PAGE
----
siber_sRob Irving shows what can be done with a lens picked up for a song – subtle or rugged beauty this Silber 135mm lens does the trick!

Every now and then I peruse the old film SLR/manual focus listings in eBay where one can find dozens of those sturdy old Zeniths, Pentax’s, Canon’s and the like, typically from the 1970’s and 80’s… Now, although their 35mm film bodies are as yet of little interest to anyone, their lenses are becoming increasingly popular with DSLR users, most notably their prime lenses, and the faster the better.

There are several factors why I think DSLR photographers are turning to these old manual focus optics, most notably by those using their cameras in Movie Mode where the Auto Focus on contemporary lenses doesn’t work anyway. Perhaps the most popular (and most common) of these manual focus lenses are the 50mm primes, which naturally are pretty fast with maximum apertures around the f1.8 to f2, and so allowing for very short depth of field imagery.

I have half a dozen manual focus 50mm prime lenses, all of which are an absolute pleasure to use. In addition to their manual focus element one too has to manually set their apertures and so I feel much more involved with the picture taking process. But I think their greatest charm is how they actually render the finished photograph, especially when compared to the perfection of the professional series lenses I use on a daily basis.These old optics register colour and contrast quite differently, lending a retro 70’s/80’s feel to the pictures they take, and they’re all different.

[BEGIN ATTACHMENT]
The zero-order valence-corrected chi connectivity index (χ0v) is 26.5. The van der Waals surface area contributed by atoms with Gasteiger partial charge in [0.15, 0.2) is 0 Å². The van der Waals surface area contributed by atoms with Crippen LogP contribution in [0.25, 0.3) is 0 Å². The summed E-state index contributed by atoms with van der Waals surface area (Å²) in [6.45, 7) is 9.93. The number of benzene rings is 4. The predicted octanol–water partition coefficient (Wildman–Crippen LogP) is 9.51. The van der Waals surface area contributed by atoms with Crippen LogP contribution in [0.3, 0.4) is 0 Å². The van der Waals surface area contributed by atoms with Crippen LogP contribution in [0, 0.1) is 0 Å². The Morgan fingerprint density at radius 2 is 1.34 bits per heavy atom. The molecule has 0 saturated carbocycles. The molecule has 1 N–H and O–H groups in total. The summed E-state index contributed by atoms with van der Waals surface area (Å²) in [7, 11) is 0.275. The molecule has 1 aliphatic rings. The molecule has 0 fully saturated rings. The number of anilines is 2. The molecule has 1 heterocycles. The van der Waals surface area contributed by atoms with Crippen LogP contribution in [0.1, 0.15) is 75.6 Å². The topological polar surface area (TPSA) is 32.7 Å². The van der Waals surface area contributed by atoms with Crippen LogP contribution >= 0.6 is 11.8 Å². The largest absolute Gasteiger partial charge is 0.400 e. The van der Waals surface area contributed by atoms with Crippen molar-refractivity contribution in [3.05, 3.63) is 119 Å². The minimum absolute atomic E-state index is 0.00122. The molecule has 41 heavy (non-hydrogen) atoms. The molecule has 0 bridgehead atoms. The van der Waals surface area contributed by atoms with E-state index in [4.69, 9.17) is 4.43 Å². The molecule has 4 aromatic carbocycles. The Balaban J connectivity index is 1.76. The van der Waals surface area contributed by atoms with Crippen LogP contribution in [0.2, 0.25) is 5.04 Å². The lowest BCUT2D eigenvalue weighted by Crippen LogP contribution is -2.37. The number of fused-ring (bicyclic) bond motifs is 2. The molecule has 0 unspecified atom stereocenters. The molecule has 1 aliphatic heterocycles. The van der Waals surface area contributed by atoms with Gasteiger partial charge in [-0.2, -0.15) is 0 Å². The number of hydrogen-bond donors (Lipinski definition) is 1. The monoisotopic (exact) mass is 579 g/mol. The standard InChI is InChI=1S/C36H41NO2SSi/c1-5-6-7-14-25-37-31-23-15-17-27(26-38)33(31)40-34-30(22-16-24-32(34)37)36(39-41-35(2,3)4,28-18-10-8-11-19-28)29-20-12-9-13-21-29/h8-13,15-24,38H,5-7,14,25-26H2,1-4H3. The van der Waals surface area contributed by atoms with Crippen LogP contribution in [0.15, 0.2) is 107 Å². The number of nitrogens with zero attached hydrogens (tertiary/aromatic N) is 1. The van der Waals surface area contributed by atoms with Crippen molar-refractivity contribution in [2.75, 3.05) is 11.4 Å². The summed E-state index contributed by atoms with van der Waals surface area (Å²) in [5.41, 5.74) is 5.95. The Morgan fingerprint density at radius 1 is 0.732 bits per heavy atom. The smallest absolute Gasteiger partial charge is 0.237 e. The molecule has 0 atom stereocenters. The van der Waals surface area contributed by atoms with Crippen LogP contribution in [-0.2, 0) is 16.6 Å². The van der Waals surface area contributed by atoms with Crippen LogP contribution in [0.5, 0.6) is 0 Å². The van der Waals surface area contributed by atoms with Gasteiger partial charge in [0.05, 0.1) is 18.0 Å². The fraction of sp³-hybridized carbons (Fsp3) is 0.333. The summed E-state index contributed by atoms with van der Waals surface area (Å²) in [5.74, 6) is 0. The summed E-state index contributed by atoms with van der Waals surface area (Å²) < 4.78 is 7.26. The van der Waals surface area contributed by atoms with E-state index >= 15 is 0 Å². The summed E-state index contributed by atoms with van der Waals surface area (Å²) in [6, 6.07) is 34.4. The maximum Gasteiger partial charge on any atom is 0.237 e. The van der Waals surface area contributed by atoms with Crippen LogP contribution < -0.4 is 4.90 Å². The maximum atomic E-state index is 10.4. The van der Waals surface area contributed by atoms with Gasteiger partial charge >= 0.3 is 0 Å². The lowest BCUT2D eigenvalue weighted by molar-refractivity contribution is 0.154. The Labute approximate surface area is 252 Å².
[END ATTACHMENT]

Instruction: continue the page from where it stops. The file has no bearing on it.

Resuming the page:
photocrati gallery

Recently I won a little bundle of cameras and lenses on eBay for peanuts, not being a photographer the seller wasn’t able to accurately list the items, nor photograph them clearly so it was a bit of a blind gamble. Within my parcel though was a rather unusual Silber 135mm manual focus f2.8 by. Google Silber and you’ll find nothing, I’m guessing it’s either Japanese or German, from the 1970’s. It’s in near mint condition, and spotlessly clear of dust within the optics. There are several aspects which suggest this lens has a degree of quality, firstly it was made with a 12 bladed iris (cheaper lenses would have only six). The more blades – the more perfect the circle the iris makes – which results in smoother/creamier out-of-focus elements to the finished photograph, further it has a fixed aperture of f2.8 which is reasonably fast for a 135mm and finally it’s what is known as a Preset Lens which quickly allows the chosen aperture to be (manually) selected – more on this aspect in another post.

So, having played around with this lens a little (albeit only at f2.8, it’s the short depth of field and subsequent  blurrrr I’m after) I can confirm it indeed has character, rendering images with that charming 1970’s feel, i.e. it lacks contrast, it’s a bit soft on the focus and renders shadows a little blue… this is all encouraged by the lens elements having no coatings whatsoever which also has it flaring very easily. It too exhibits Chromatic Aberration, i.e. a split of the light spectrum, especially on the edges of out of focus elements… seen as purple and green fringing.


Rugged Beauty!!

I will continue to experiment with this optic but it isn’t a keeper & will in due course be sold on, no doubt at a small profit.

It’s a nice little hobby you know, trying out all these retro ‘brushes’ if you will……

Pin It on Pinterest